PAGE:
Public services, schools, offices and most businesses will remain closed for a second day on Wednesday as the state apparatus scrambles to get a grip on the havoc caused by snowstorm Elpis and meteorologists warn of a further drop in temperatures, Civil Protection Minister Christos Stylianides said on Tuesday.
In a press briefing seeking to address criticism over the state’s handling of a heavy snowstorm that hit Athens on Monday and left thousands of motorists stranded in drifts of snow and homes and businesses without power, Stylianides said the shutdown would apply to the capital, as well as to Crete and the islands of the Cyclades and the Dodecanese.
Stylianides, a former European Union commissioner for humanitarian aid and crisis management who took over at the newly established Ministry for the Climate Crisis and Civil Protection last September, also apologized for the state mechanism’s failures in its response to the storm. He also thanked the emergency responders who helped thousands of citizens in trouble.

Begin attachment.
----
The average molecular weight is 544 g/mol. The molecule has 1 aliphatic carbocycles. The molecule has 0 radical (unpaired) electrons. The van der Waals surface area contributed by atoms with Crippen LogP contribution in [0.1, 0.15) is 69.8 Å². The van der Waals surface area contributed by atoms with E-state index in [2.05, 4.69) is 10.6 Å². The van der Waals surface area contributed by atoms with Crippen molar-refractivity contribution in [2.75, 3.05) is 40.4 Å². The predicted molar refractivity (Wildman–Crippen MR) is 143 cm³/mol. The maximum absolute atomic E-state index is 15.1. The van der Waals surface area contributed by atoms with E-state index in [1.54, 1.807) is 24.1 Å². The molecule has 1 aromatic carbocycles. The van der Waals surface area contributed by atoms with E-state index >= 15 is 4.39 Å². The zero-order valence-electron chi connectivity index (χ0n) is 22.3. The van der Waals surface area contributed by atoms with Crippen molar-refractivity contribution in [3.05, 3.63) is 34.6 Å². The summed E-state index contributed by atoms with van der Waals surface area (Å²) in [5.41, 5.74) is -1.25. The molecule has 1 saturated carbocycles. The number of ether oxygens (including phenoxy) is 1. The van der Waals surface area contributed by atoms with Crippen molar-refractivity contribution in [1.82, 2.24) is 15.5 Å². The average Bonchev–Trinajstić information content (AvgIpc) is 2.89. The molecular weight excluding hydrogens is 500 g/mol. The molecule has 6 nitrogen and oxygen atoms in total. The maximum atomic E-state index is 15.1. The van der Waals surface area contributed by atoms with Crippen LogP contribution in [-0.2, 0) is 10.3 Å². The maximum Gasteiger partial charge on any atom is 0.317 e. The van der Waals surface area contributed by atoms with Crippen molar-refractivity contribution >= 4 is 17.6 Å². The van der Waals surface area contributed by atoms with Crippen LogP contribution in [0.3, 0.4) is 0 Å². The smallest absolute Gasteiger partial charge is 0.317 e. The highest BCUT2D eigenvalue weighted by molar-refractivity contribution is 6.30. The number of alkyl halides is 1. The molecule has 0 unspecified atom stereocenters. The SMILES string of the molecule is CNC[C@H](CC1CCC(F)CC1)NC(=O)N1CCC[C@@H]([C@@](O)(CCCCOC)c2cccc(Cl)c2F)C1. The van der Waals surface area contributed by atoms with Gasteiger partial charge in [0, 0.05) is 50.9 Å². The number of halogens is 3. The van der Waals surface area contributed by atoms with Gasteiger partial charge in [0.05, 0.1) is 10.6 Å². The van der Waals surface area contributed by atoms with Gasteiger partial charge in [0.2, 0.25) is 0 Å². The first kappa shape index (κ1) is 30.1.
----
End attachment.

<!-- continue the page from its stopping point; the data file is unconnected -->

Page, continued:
On the matter of the privately run Attiki Odos highway, where at least 3,500 toll-paying motorists were trapped for hours in icy conditions, Stylianides indicated that the company which manages the Attica ring road will have to be held to account, while comparing the situation with the national highway, where problems were limited.
“Now is not the time to take stock,” the minister added, however, saying that the state mechanism is “out in the field” working to restore traffic circulation.
In the meantime, the National Observatory’s Meteo weather service has forecast temperatures dropping to -4 degrees Celsius overnight on Tuesday and on Wednesday morning, with the wind chill factor making it feel much colder, at as low as -11C in northern parts of the capital.
Some scattered snow is also expected in Athens on Tuesday, though the islands of the Aegean are bracing for heavier snowfall as the storm heads east.